Black Swans by Banjo Paterson

Black Swans by Banjo Paterson

Grappling with Change – An Analysis of ‘Black Swans’ by Banjo Paterson

In his melancholy bush ballad ‘Black Swans’, Banjo Paterson reflects wistfully on the inevitability of change and the passage of time. Through vivid imagery and skilful structure, he explores themes of nostalgia, loss and acceptance.

The poem opens gently with the speaker resting in a park at dusk, observing a V-formation of black swans flying overhead. Paterson uses this Australian symbol to represent the broader concepts he examines. The black swans’ migratory pattern serves as a metaphor for the cycle of life and death.

The Man from Snowy River and Other Verses by Andrew Barton 'Banjo' Paterson - Book Cover

The Man from Snowy River and Other Verses

by Andrew Barton ‘Banjo’ Paterson

In the first two stanzas, the speaker imagines joyfully joining the swans in flight, swept up in their journey southwards through the night sky and sweeping Australian landscapes. This fantasy of freedom and adventure reflects a yearning to escape change and time.

As the poem progresses, a tone of lament emerges as the speaker recognizes this desire is futile. Returning to reality, he urges the swans to carry a greeting and well wishes to Australian settlers facing hardship and adversity.

The fourth stanza forms the emotional crux of the poem, with the speaker grieving for the irretrievable past. Though he longs to return to “the old bush days”, he knows “those days have fled forever.”

The poem’s close mirrors its opening, with the swans disappearing into the distance as the speaker grapples with his mortality. Just as the swans instinctively travel their predestined route, humans too must accept their fate, with both joys and griefs allotted by forces beyond their control.

Through skilful juxtaposition of nature and humanity, Paterson crafts a profound meditation on change as the one constant in life. ‘Black Swans’ provides wisdom and solace in its sensitive treatment of this universal experience.

Black Swans

As I lie at rest on a patch of clover
In the Western Park when the day is done,
I watch as the wild black swans fly over
With their phalanx turned to the sinking sun;
And I hear the clang of their leader crying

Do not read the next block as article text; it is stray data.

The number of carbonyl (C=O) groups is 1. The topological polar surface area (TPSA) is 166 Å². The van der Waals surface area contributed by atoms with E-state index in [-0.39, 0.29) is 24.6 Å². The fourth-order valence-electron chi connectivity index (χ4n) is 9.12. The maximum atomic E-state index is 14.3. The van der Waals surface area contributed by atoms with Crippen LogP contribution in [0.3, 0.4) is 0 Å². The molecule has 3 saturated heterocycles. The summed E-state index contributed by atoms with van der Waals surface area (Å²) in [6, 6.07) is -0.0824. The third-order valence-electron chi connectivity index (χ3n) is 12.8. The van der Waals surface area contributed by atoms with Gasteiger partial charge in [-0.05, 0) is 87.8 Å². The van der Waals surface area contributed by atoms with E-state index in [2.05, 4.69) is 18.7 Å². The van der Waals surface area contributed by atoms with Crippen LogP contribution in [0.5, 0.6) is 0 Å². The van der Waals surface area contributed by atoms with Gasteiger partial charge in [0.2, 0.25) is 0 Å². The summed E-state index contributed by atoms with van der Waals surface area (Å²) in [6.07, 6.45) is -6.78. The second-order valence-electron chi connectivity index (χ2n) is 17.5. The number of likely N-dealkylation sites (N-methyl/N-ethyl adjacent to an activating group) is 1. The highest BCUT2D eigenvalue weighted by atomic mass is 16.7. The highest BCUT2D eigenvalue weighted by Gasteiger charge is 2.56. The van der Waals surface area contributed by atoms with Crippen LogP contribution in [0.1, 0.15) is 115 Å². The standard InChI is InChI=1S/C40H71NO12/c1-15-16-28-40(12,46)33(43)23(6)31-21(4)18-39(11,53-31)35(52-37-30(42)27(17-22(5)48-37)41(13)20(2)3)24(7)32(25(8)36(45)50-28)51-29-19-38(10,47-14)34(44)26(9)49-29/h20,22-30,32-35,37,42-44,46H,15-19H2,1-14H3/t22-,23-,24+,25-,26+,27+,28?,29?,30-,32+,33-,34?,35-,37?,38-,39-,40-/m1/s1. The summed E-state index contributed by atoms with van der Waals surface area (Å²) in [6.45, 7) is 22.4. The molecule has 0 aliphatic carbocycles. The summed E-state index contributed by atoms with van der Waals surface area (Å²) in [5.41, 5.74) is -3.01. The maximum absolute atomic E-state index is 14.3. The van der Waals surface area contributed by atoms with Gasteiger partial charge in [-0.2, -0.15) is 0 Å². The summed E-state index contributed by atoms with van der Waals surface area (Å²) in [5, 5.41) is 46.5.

To a lagging mate in the rearward flying,
And they fade away in the darkness dying,
Where the stars are mustering one by one.

Oh! ye wild black swans, ’twere a world of wonder
For a while to join in your westward flight,
With the stars above and the dim earth under,
Through the cooling air of the glorious night.
As we swept along on our pinions winging,
We should catch the chime of a church-bell ringing,
Or the distant note of a torrent singing,
Or the far-off flash of a station light.

From the northern lakes with the reeds and rushes,
Where the hills are clothed with a purple haze,
Where the bell-birds chime and the songs of thrushes
Make music sweet in the jungle maze,
They will hold their course to the westward ever,
Till they reach the banks of the old grey river,
Where the waters wash, and the reed-beds quiver
In the burning heat of the summer days.

Oh! ye strange wild birds, will ye bear a greeting
To the folk that live in that western land?
Then for every sweep of your pinions beating,
Ye shall bear a wish to the sunburnt band,
To the stalwart men who are stoutly fighting
With the heat and drought and the dust-storm smiting,
Yet whose life somehow has a strange inviting,
When once to the work they have put their hand.

Facing it yet! Oh, my friend stout-hearted,
What does it matter for rain or shine,
For the hopes deferred and the gain departed?
Nothing could conquer that heart of thine.
And thy health and strength are beyond confessing
As the only joys that are worth possessing.
May the days to come be as rich in blessing
As the days we spent in the auld lang syne.

I would fain go back to the old grey river,
To the old bush days when our hearts were light,
But, alas! those days they have fled for ever,
They are like the swans that have swept from sight.
And I know full well that the strangers’ faces
Would meet us now in our dearest places;
For our day is dead and has left no traces
But the thoughts that live in my mind to-night.

There are folk long dead, and our hearts would sicken —
We would grieve for them with a bitter pain,
If the past could live and the dead could quicken,
We then might turn to that life again.
But on lonely nights we would hear them calling,
We should hear their steps on the pathways falling,
We should loathe the life with a hate appalling
In our lonely rides by the ridge and plain.

 .    .    .    .    .

In the silent park is a scent of clover,
And the distant roar of the town is dead,
And I hear once more as the swans fly over
Their far-off clamour from overhead.
They are flying west, by their instinct guided,
And for man likewise is his fate decided,
And griefs apportioned and joys divided
By a mighty power with a purpose dread.

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